A great one that you can absolutely integrate into your Power practice is the use of a strap to support your crow to chaturanga transition. If using the straps at Kula, you want to make sure you are using a strap with a metal buckle (not plastic). The straps with the metal buckle are able to ‘lock off’. Before class, create a strap with a loop in it wide enough so that if you were to place that loop around both of your arms, just above your elbows and hold plank, it wouldn’t slip down. Any issues with how to lock off the strap or how big your loop should be, ask your teacher before or after class. When the teacher indicates crow pose, grab your strap and place it around your arms, and do your crow with the strap. If you feel you are not quite ready to start shooting your legs back yet, also place the sweat towel ready to go under your feet to incorporate the above exercise with this one. Remember, from crow pose you take an inhale, and as you exhale you’re shooting the legs back, squeezing the thighs together as powerfully as you can while hugging the elbows to your side. I mentioned earlier that it’s like the elbows hugging the ribs ‘catch’ your chaturanga. Using the strap we get a literal experience of being caught. The strap acts as our brakes so we don’t end up with our belly on the floor. But you still must commit through the legs!

~ Emily Thomas

Emily will be teaching the tips and transitions above, as well as many other fun, new arm balance poses in her ‘Arm Balances to Advance Your Power Practice’ workshop next Saturday August 19th 2017 from 2pm-4pm. Come join for some play time in some new poses!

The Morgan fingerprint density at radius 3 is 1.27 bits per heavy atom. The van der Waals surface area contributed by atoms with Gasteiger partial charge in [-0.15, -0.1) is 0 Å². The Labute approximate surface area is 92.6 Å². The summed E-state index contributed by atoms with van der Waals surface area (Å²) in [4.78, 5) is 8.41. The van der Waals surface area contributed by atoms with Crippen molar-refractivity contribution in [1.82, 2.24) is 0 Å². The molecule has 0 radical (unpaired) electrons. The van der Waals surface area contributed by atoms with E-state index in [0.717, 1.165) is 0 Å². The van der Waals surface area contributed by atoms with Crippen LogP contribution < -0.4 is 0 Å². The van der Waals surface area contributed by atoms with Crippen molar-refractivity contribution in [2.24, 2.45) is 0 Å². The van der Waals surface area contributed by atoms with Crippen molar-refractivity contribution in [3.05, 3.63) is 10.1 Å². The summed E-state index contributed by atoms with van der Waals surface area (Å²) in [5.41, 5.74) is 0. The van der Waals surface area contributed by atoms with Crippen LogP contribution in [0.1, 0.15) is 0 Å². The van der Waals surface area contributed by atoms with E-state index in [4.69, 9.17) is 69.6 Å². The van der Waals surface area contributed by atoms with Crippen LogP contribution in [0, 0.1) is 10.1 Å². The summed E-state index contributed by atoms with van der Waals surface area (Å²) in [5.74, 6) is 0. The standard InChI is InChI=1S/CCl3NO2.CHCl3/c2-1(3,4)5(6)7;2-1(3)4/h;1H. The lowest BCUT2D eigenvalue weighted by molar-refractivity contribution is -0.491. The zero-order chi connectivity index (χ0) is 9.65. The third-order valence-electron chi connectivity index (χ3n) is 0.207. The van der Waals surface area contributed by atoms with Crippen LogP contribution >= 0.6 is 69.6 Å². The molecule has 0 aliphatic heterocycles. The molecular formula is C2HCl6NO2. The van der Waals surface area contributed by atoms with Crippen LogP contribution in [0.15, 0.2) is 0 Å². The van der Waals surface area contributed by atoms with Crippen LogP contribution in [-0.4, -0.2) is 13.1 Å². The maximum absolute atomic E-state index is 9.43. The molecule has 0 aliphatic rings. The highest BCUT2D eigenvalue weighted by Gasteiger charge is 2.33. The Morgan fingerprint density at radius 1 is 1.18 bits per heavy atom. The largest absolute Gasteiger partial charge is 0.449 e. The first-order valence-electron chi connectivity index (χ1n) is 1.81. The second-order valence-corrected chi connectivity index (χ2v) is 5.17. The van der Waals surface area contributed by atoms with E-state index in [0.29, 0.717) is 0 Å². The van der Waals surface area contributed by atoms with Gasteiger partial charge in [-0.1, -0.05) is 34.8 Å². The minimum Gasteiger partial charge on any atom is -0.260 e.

About the teacher: Emily is a teacher who never came from an athletic background before starting yoga. She has embodied all levels of yoga experience, and because advanced poses took her time and practice to get into, she has a great understanding of how to teach them from the ground up. She loves to teach by giving detailed, step-by-step instruction in a workshop environment on poses that usually seem overwhelming or are skimmed over in classes, and nurturing her students as individuals. She takes great pleasure in watching her students discover the rewards of yoga and surprise themselves with what they are capable of.

Kula Yoga has a beautiful hot yoga studio on Camberwell Rd, Hawthorn, Melbourne. Kula offers ‘Hot Yoga’ classes for detoxification, dynamic power yoga ‘Flow Yoga’ as well as a gentle ‘Light Yin Yoga’ option. Beginners through to advanced students are welcome to all classes. Kula also provides prenatal & postnatal yoga classes, and provides Melbourne workplaces with group corporate yoga programs to build employee health, fitness and wellbeing, and school yoga programs. Kula also runs an annual ‘Kula Cruise’ yoga retreat sailing from Bali to Lombok & the Gili Islands. Find out more on our website www.kulayoga.com.au.  Or follow us: